Most environmental impacts of producing food are not included in the prices paid to farmers and then passed on to buyers. Water is a good case in point. Table II 3-1 shows the amount of water it takes to grow raw materials used as ingredients to manufacture four common products. The amount the farmer was paid was insufficient to pay a decent price for water, much less all the other expenses farmers have in producing any of the crops.

Table II 3-1 Externalities, Products and Prices—The Case of Water

Raw Material Input Water to Produce Input Farm Gate Price
1 cotton T-shirt 4 oz. ginned 500-2,000 liters US$0.20 (Australia)
1 Liter of soda 6 T. sugar 175-250 liters US$0.006 (Brazil)
1 oz. slice of cheese 6 oz. milk 40 liters US$0.03 (USA)
1 double-quarter pounder 8 oz. hamburger 3,000-15,000 liters US$0.26 (USA)

SOURCE: Clay, J. W. 2009. The Political Economy of Water and Agriculture. pp. 29-37 in Water and Agriculture: Implications for Development and Growth. Washington, DC: Center for Strategic and International Studies.

We cannot measure every environmental externality. We need to focus on those that are the most critical. It would also be strategic to focus on those that already have markets. We should use markets to incorporate those values into pricing. For example, we have carbon markets, so ideally we could develop markets to pay farmers for their carbon along with other products they produce. This carbon could include what is sequestered as well as what is avoided. The unit would be in CO2e (carbon dioxide equivalent) emissions. As water becomes more scarce, water markets are beginning to develop. And as farmers are confronted with higher prices for water, they use it more efficiently.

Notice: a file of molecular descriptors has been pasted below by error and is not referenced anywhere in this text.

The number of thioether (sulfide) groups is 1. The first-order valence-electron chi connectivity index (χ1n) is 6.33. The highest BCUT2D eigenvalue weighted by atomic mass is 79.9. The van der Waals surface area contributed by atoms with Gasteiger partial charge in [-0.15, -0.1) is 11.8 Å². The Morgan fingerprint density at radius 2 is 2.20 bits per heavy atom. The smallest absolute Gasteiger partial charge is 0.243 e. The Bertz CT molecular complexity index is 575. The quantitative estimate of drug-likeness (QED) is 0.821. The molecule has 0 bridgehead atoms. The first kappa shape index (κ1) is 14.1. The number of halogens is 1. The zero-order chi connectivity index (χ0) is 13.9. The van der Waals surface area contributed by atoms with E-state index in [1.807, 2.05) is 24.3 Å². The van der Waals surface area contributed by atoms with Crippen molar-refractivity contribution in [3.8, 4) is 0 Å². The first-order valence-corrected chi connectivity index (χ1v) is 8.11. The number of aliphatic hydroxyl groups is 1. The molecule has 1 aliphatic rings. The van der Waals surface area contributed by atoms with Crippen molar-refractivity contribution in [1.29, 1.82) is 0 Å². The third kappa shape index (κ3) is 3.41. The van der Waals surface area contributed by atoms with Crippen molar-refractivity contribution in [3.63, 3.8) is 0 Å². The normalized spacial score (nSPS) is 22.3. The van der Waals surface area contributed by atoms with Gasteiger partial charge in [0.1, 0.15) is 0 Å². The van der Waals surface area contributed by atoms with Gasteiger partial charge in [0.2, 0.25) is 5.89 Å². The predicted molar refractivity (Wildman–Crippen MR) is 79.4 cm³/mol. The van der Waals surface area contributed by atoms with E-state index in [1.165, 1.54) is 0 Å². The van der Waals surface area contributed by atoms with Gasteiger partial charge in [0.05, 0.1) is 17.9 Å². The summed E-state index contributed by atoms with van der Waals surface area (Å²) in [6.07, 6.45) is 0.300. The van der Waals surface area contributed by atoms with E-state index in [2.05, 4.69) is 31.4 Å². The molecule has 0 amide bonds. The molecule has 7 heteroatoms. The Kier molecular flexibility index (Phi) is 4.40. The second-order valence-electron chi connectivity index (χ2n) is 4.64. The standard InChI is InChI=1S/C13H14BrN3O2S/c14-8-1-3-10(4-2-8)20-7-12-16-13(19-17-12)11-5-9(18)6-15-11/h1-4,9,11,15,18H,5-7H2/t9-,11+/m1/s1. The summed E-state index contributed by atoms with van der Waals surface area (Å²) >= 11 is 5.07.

Farmers, too, are beginning to find that addressing environmental externalities can make them more productive and more profitable. For example, farmers who maintain or improve soil quality have to buy fewer soil amendments. Farmers in Brazil and Indonesia have found that buying degraded land and rehabilitating it for soy and oil palm is more profitable than is clearing forests or other natural habitat. In fact, in Brazilian farmers make more money growing soil than growing soy, when one takes into account the increased value of land from increasing soil carbon (Landers, 2007). In fact, for every 0.5 percent soil carbon they introduce into the soil, they reduce their input use, on average, by about 10 percent. In another case, Central American coffee producers have found that they can increase coffee production by up to 30 percent if they maintain sufficient habitat to accommodate pollinators. We live on a finite planet. We have limited resources, but both population and per capita consumption are increasing. We need to protect the planet’s resources for future generations. There is no such thing as a free lunch. Addressing environmental externalities will increase the price of food. However, eroding our resource base will also increase the cost of producing food.

As the Oromo of Ethiopia say, “You can’t wake a person who’s pretending to sleep.” We need to wake up to the fact that we live on a finite planet.

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